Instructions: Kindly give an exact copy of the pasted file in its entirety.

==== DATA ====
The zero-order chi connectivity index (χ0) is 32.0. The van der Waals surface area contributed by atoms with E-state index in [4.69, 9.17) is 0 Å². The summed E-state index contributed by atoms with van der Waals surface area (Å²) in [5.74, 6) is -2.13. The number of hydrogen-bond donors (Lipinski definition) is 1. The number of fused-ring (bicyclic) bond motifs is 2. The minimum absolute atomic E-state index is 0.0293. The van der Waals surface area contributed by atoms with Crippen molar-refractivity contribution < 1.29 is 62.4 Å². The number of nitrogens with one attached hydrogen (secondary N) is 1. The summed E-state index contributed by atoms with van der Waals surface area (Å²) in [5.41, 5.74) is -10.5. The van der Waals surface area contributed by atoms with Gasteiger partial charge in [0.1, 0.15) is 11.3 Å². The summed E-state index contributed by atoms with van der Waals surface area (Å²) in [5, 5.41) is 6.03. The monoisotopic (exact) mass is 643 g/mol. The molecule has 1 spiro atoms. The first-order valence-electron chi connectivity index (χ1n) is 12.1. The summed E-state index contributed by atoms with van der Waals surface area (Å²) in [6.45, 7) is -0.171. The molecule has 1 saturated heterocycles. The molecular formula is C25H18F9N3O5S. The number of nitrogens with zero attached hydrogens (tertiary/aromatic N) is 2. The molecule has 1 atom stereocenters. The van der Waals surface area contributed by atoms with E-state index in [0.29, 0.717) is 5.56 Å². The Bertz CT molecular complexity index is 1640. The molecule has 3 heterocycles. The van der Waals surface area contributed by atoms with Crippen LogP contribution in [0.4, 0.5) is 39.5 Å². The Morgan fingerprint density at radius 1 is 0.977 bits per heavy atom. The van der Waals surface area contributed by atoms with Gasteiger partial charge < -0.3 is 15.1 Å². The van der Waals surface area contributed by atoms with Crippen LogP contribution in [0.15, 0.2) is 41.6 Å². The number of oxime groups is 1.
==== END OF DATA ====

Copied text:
The zero-order chi connectivity index (χ0) is 32.0. The van der Waals surface area contributed by atoms with E-state index in [4.69, 9.17) is 0 Å². The summed E-state index contributed by atoms with van der Waals surface area (Å²) in [5.74, 6) is -2.13. The number of hydrogen-bond donors (Lipinski definition) is 1. The number of fused-ring (bicyclic) bond motifs is 2. The minimum absolute atomic E-state index is 0.0293. The van der Waals surface area contributed by atoms with Crippen molar-refractivity contribution < 1.29 is 62.4 Å². The number of nitrogens with one attached hydrogen (secondary N) is 1. The summed E-state index contributed by atoms with van der Waals surface area (Å²) in [5.41, 5.74) is -10.5. The van der Waals surface area contributed by atoms with Gasteiger partial charge in [0.1, 0.15) is 11.3 Å². The summed E-state index contributed by atoms with van der Waals surface area (Å²) in [5, 5.41) is 6.03. The monoisotopic (exact) mass is 643 g/mol. The molecule has 1 spiro atoms. The first-order valence-electron chi connectivity index (χ1n) is 12.1. The summed E-state index contributed by atoms with van der Waals surface area (Å²) in [6.45, 7) is -0.171. The molecule has 1 saturated heterocycles. The molecular formula is C25H18F9N3O5S. The number of nitrogens with zero attached hydrogens (tertiary/aromatic N) is 2. The molecule has 1 atom stereocenters. The van der Waals surface area contributed by atoms with E-state index in [0.29, 0.717) is 5.56 Å². The Bertz CT molecular complexity index is 1640. The molecule has 3 heterocycles. The van der Waals surface area contributed by atoms with Crippen LogP contribution in [0.4, 0.5) is 39.5 Å². The Morgan fingerprint density at radius 1 is 0.977 bits per heavy atom. The van der Waals surface area contributed by atoms with Gasteiger partial charge < -0.3 is 15.1 Å². The van der Waals surface area contributed by atoms with Crippen LogP contribution in [0.15, 0.2) is 41.6 Å². The number of oxime groups is 1.